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Jean Timmins

Administrative Assistant

Jean joined NFF in April 2014 to work on the administration side at the Bewdley Office.

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Jean has lived in the area for 13 years and is aware of the devastation flooding can cause both on a wider community scale and through the experiences of friends whose properties have been flooded.

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Sanjay Johal

Community Engagement Manager

I joined the National Flood Forum team in 2016.  My keen interest and passion for supporting the community’s role in response to risk and disaster is why I became a flood resilience officer.

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For my undergraduate degree I studied BSc Geography and Environmental studies. I chose this major due to my interest in the environment and how we as humans impact this environment with our societies and urban areas. I wanted to learn about our connection with the physical environment and the consequences of our actions on it. In my undergraduate studies I researched and learned about physical processes such as Earthquakes, Hurricanes, floods and a host of other geographical disaster events. My undergraduate thesis focused on how individuals were affected psychologically after a flood event.

After graduating I worked in China as an ESL teacher. China is an ever evolving and dynamic country that I wanted to explore and understand in more depth. My time in China taught me the value of creating connections with people that can help them sustain their autonomy.

After graduating from my MSc in Hazard & Disaster Management last year, I felt that I would like to work for a progressive organisation, as my passion is to deliver help and support to people who need it. I feel that creating networks in which we can deliver quick and precise help to people when they need it the most, is both a fulfilling and rewarding career. My MSc thesis focused on identifying trends in social media support groups for flood victims after a flood event.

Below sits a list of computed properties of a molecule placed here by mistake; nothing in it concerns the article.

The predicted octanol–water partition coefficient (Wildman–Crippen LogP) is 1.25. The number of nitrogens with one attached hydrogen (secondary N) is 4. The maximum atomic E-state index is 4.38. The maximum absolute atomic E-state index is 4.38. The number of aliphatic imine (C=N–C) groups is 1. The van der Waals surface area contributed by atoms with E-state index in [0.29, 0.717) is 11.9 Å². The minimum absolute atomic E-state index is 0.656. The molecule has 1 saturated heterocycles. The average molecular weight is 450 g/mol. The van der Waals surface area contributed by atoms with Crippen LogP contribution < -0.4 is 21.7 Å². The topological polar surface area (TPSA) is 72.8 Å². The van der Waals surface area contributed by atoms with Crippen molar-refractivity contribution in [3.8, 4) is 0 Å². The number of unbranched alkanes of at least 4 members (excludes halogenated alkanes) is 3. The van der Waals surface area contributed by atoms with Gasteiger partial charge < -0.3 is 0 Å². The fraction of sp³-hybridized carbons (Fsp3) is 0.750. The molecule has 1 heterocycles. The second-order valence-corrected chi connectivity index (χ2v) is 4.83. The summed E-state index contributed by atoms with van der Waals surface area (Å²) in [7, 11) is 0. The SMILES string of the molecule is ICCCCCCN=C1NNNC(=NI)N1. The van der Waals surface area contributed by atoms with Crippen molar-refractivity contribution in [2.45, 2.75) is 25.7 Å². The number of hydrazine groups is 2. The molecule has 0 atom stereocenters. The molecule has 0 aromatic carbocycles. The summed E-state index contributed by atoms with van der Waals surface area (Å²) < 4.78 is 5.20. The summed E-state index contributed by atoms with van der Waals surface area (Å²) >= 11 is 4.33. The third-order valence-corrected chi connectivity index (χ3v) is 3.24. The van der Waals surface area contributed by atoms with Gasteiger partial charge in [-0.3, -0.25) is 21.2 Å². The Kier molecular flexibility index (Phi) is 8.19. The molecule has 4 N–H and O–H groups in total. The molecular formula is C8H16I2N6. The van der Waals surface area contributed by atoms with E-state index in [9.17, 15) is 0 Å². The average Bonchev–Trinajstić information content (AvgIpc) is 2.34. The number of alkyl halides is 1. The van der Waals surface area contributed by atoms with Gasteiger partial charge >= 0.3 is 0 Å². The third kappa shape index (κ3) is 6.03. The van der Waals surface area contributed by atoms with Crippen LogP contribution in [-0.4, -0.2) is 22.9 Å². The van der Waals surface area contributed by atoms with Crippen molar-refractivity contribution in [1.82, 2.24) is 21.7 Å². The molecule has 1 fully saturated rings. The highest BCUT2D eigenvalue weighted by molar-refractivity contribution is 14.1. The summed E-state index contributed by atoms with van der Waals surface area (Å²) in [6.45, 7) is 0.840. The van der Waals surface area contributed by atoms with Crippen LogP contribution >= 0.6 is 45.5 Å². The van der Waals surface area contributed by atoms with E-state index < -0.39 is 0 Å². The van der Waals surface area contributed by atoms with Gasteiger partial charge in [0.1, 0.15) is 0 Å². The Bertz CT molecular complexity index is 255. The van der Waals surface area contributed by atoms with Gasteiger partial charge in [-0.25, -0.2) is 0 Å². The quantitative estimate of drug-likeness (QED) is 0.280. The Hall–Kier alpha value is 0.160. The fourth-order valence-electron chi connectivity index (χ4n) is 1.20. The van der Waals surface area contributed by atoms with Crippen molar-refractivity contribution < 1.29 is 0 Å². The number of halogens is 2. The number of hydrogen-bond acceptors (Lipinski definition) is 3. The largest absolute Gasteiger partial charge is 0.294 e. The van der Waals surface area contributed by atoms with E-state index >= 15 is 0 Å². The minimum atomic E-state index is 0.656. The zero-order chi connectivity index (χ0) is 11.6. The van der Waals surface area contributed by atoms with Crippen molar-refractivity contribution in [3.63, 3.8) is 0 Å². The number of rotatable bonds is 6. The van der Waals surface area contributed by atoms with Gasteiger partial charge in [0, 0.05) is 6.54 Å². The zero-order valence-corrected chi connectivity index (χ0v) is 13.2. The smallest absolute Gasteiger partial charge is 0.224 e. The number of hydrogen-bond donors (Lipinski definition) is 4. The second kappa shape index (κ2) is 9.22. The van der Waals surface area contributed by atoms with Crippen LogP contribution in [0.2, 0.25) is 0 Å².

I have previously worked in social housing, helping vulnerable elderly tenants live a more independent lifestyle.

In my spare time, I enjoy Travelling (Asia, South-East Asia, Europe), Cricket, hiking, squash, and running.

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Sarah Parkington

Community Flood Resilience Project Officer

I have worked for the National Flood Forum since July 2013 as a Community Flood Resilience Officer as part of the Defra funded Pathfinder project for areas in Liverpool and Rochdale.

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This role has since been extended to help keep supporting the flood action groups developed in these areas and raising the matter of flood resilience wider in the North-West.

I graduated from Edge Hill University with a BSc in Geography and Geological Science and have always been interested in the interaction between humans and the natural environment which has been reflected in my past employment as I was a Park Ranger for 3 years and still help run a Children’s Wildlife Trust Watch group. My university course also gave me the opportunity to travel to many places including the glaciers of Norway and the volcanic landscapes of the Canary Islands. After University I also spent a year travelling around New Zealand, Australia and Fiji.